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Volume 24 No. 160


The Browns yesterday announced former Eagles President Joe Banner will be the team's new CEO, and he "comes to town with a sense of urgency and list of credentials from the Eagles that begins and ends with one word -- winning," according to Mary Kay Cabot of the Cleveland PLAIN DEALER. Banner "knows he can't fool long-suffering Browns fans with rhetoric." He said, "I know this: Nobody will work harder, nobody will have a clearer direction, I don't imagine anybody could have more, maybe somebody else could tie, of a sense of the appreciation of the history of the fans and the city." Banner was careful "not to specify the exact date and time success will arrive; he won't even go there with his new boss," Browns Owner Jimmy Haslam III. Haslam said, "There's no shortcut to get to 10-6, but there's a better way to do it where you don't just have one good year. We're going to go as fast as we can, but we're not going to take shortcuts." Banner, who will "work closely with team president Mike Holmgren until Holmgren's retirement at the end of the season, was also careful not to give false hope to the staff about its future" (Cleveland PLAIN DEALER, 10/18).

CHIEF EVALUATING OFFICER: Banner yesterday said that he will "evaluate everyone at the end of the season, but that he has great relationships with all the people in Cleveland that he worked with in Philadelphia." The PLAIN DEALER's Cabot in a separate piece notes those execs include GM Tom Heckert, coach Pat Shurmur, offensive coordinator Brad Childress, defensive coordinator Dick Jauron, and "key personnel men" Jon Sandusky and John Spytek. Banner said, "I come into this with a lot of respect and good feelings toward all those people" (Cleveland PLAIN DEALER, 10/18).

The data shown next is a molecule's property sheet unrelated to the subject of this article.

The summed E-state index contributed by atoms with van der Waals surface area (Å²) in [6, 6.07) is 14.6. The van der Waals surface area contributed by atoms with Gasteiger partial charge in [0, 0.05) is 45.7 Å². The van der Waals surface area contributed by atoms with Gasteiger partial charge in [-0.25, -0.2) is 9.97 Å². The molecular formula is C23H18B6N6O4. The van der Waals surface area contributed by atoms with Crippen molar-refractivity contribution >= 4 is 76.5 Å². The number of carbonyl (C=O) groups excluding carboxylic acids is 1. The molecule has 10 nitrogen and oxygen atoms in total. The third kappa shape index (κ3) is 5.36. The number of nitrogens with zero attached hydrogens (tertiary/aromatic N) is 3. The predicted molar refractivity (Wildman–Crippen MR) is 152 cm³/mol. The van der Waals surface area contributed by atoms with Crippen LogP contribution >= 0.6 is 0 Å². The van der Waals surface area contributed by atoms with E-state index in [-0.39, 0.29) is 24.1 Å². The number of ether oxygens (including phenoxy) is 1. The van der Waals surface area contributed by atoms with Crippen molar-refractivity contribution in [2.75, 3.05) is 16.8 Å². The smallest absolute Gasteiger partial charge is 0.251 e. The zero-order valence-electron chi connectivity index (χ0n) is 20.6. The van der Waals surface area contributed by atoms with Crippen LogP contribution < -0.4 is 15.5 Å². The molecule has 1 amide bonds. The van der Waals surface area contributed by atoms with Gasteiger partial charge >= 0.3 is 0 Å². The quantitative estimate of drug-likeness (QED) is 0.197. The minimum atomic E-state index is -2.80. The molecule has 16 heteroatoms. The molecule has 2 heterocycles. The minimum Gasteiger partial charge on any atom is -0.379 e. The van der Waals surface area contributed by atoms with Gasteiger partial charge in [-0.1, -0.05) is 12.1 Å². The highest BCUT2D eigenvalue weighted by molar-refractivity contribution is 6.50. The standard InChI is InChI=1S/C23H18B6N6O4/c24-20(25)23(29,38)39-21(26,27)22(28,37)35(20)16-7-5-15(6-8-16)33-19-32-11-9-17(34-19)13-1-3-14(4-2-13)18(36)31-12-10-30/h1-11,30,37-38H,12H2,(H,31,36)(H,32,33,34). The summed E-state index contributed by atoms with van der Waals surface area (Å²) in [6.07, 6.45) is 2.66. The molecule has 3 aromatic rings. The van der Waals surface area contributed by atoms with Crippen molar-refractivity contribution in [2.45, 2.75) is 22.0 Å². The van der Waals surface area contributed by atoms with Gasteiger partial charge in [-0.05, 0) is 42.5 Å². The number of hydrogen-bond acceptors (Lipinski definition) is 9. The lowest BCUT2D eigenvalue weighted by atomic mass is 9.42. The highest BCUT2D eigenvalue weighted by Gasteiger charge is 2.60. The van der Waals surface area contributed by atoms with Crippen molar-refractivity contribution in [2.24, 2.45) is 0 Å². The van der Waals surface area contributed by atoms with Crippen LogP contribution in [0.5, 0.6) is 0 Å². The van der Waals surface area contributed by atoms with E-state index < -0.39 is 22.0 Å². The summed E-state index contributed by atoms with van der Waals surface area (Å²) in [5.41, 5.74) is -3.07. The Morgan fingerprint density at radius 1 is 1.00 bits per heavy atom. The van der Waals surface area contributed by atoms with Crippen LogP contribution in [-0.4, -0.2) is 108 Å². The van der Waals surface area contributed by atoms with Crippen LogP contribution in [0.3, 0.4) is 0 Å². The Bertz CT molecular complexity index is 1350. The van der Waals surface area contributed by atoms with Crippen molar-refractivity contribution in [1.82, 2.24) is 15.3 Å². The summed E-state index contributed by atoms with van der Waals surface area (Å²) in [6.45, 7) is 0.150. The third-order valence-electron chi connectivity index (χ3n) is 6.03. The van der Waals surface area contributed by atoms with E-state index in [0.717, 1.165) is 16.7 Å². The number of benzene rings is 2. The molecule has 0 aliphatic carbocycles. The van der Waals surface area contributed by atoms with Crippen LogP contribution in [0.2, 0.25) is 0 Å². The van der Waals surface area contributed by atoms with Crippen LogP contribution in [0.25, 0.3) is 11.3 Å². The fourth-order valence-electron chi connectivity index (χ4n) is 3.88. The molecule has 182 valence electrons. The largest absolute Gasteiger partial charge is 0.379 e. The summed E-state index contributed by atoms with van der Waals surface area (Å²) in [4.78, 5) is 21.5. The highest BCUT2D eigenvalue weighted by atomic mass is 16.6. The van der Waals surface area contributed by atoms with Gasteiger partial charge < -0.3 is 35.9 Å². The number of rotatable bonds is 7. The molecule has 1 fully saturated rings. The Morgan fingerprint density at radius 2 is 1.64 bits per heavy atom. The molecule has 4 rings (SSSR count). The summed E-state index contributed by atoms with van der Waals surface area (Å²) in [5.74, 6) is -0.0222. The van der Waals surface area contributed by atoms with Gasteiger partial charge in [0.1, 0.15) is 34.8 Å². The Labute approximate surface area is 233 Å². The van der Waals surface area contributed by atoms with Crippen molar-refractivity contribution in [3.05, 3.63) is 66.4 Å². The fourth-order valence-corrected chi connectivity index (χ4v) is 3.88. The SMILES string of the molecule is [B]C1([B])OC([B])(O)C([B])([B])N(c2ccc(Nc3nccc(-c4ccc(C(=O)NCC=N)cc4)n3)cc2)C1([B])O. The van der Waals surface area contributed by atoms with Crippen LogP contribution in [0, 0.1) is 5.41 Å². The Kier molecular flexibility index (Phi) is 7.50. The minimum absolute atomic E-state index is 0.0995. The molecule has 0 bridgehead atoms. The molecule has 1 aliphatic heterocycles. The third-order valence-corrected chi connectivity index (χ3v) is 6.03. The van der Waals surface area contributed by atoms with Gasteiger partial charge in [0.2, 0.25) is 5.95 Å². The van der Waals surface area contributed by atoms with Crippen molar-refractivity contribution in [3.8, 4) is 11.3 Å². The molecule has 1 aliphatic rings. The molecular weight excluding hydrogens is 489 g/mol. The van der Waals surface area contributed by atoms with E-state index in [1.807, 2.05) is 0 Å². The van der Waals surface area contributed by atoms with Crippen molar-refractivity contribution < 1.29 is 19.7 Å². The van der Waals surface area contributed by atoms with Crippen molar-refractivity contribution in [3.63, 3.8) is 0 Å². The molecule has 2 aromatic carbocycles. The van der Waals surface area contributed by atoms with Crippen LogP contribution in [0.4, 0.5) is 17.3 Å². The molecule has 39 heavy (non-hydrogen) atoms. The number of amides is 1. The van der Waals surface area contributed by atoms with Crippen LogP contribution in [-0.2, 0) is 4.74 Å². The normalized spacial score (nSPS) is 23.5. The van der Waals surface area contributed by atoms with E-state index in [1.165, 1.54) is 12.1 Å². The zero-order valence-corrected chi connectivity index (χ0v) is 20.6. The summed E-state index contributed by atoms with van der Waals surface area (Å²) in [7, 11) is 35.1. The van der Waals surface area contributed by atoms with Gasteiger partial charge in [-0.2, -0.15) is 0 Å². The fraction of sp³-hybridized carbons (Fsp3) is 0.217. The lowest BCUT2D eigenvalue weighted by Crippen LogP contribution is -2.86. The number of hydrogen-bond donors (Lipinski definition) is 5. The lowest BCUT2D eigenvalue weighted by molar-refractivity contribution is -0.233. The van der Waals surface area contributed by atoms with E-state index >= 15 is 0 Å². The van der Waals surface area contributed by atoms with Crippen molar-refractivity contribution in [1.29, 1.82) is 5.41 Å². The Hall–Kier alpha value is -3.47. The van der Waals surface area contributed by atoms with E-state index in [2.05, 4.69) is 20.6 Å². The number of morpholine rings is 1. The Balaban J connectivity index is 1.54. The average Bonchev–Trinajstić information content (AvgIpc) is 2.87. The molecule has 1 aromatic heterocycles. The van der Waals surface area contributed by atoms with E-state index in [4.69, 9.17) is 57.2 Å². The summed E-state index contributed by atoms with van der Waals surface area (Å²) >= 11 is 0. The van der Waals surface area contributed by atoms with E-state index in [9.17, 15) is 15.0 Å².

PERFECT PARTNERSHIP: In Akron, Marla Ridenour writes, "Even though it probably couldn’t be avoided when it came to Haslam’s hiring of his right-hand man, there is a little bit of a shotgun wedding aspect to the Haslam-Banner partnership." It still "feels like there were behind-the-scenes machinations to get Banner, one of the league’s top executives, back in the NFL." NFL Commissioner Roger Goodell on Tuesday said that he "did not set up Haslam and Banner." Banner yesterday said they were introduced by a “mutual friend in the sports business.” He added that they "were talking even before the opportunity to buy the Browns arose." Banner and Haslam have known each other "for only four months, although that does seem like enough time to hash out their vision for the Browns." Haslam "likes his executives to push back and ask questions, so perhaps Banner will be the perfect bad cop to Haslam’s good cop" (AKRON BEACON JOURNAL, 10/18).

NEW REGIME: In Cleveland, Bud Shaw wrote what "strikes you about Banner -- aside from his passion and intensity for all things organizational -- is that he's the product of the kind of talent search unseen since '99." This is not "falling for Carmen Policy and letting him sell Dwight Clark as an up-and-comer when few in the league agreed with that assessment." This is not "ownership falling head over heels for Eric Mangini to the point of letting him pick his GM. Or swooning over Holmgren to the point of letting him pick his role" (, 10/18).